Sunday, June 19, 2011

Everything you need to know about Armenia

Oh, I think I want to emigrate to Armenia!

One of the world's oldest civilizations, Armenia once included Mount Ararat, which biblical tradition identifies as the mountain that Noah's ark rested on after the flood. It was the first country in the world to officially embrace Christianity as its religion around A.D. 300. (

In building their churches, Armenians made a significant contribution to the world's architectural tradition. They developed the concept of laying out the floor plan of a church in the shape of a cross. This early Christian basilica style was later incorporated into the Gothic architecture of European cathedrals. (

There is, apparently, some evidence (see featured book) that Armenia may have been the site of the biblical 'Garden of Eden'. You still have doubts about emigrating there? Surely not! Well, if you need a little more convincing - here goes!

Armenia is crazy about chess! Here's a recent extract from Chess Talk on ICC, talking about their most prominent player:

"Levon Aronian has led tiny chess mad Armenia to two Olympiad Golds in 2006 and 2008 and his most recent victory was winning the final Amber Tournament in Monte Carlo. A free 10 minute preview of the show is available for non-members above. To listen to the Levon Aronian two-part interview in full, join the Internet Chess Club (ICC) today by clicking here."

And, from the Daily Telegraph (April 2011):

"Armenia  is to make chess a compulsory subject in primary schools in an attempt to turn itself into a global force in the game, the education ministry said on Friday. "Teaching chess in schools will create a solid basis for the country to become a chess superpower," an official at the ministry, Arman Aivazian, told AFP ... Children from the age of six will learn chess as a separate subject on the curriculum for two hours a week."

Here is an opinion on the subject from an Armenian national, commenting on the 'SlashDot' website (there are 300 comments altogether!):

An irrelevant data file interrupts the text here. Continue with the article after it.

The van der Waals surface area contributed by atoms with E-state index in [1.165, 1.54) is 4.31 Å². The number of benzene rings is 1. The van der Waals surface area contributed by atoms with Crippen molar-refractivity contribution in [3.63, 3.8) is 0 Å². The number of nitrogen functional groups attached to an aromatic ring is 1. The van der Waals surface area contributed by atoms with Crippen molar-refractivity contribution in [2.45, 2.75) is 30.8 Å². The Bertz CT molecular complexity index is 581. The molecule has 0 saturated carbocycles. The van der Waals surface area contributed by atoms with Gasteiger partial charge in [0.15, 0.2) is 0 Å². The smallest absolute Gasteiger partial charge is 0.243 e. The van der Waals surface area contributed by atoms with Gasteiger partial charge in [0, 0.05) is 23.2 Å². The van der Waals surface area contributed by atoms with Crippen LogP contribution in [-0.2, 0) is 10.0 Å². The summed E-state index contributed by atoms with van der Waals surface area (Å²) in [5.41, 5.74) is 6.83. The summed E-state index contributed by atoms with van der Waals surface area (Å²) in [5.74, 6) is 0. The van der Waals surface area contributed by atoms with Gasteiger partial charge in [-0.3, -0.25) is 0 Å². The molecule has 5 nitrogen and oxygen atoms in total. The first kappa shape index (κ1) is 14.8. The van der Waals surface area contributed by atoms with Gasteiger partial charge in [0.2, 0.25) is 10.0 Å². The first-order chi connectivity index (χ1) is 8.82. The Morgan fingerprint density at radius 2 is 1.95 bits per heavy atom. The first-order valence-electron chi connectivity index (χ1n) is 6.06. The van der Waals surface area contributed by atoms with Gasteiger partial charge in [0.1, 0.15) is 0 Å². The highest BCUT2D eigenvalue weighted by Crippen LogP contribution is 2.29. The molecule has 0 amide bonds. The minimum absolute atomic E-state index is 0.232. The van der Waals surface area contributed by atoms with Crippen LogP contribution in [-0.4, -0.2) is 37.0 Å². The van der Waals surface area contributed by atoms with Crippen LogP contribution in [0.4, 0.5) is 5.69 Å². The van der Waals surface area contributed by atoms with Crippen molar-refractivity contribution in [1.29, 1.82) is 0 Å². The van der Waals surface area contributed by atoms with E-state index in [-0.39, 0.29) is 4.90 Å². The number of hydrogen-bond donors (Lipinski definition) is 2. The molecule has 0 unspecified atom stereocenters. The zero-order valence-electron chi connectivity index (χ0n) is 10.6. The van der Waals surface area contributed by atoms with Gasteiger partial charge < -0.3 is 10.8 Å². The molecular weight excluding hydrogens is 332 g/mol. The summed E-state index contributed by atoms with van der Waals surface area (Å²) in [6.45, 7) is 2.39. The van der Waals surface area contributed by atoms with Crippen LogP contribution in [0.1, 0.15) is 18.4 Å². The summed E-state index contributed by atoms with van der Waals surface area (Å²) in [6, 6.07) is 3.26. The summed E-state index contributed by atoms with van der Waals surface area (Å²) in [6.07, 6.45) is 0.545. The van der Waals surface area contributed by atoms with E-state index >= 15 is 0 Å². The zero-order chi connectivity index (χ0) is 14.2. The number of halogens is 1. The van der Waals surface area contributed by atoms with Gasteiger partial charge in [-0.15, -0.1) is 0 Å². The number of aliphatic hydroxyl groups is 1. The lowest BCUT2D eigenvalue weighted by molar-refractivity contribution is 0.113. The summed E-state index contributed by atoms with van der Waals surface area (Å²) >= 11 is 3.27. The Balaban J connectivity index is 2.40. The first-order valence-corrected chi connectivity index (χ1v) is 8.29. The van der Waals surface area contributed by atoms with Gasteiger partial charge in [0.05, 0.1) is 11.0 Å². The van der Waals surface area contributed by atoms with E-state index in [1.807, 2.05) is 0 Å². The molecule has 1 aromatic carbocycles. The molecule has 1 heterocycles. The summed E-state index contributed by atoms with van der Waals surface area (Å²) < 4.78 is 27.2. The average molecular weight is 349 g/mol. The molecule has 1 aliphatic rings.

"I studied 2 years of chess in Armenia, beginning from grade 4 in a 10 year secondary system. Of course, this was during Soviet times and you were allowed to choose from a range of subjects. It wasn't compulsory. My grades in other subjects improved dramatically as a result. Really glad this is happening."

There is more on the subject of chess in schools from the BBC.

From another Daily Telegraph article, we learn the reason for Armenia's obssession with the game:

"The key to understanding why Armenians both love and excel at chess, they said, is a 1963 world championship match featuring the country's most prominent player, the legendary Tigran Petrosian.
Petrosian faced Russian Mikhail Botvinnik in the match and as each move was made it was relayed by telex from Moscow and displayed on a giant board in Yerevan's central Opera Square, where thousands gathered day after day to analyse the moves. 

After 22 games played over nearly two months, Petrosian had scored a decisive victory, prompting massive celebrations and an outpouring of nationalist pride. 

"That was what started it all. It was a fantastic example for the development of chess in Armenia," said Armenia's national chess team coach, Arshak Petrosian, no relation to the legendary player.
Chess quickly became a national obsession and enthusiasm for the game has only grown in the decades since.

So here's a game from Petrosian, showcasing a remarkable "King Walk" - and, from his opponent, ten successive knight moves!

You can see another fine example of Petrosian's chess (against Unzicker in 1960) - complete with another "King Walk" - at ''.

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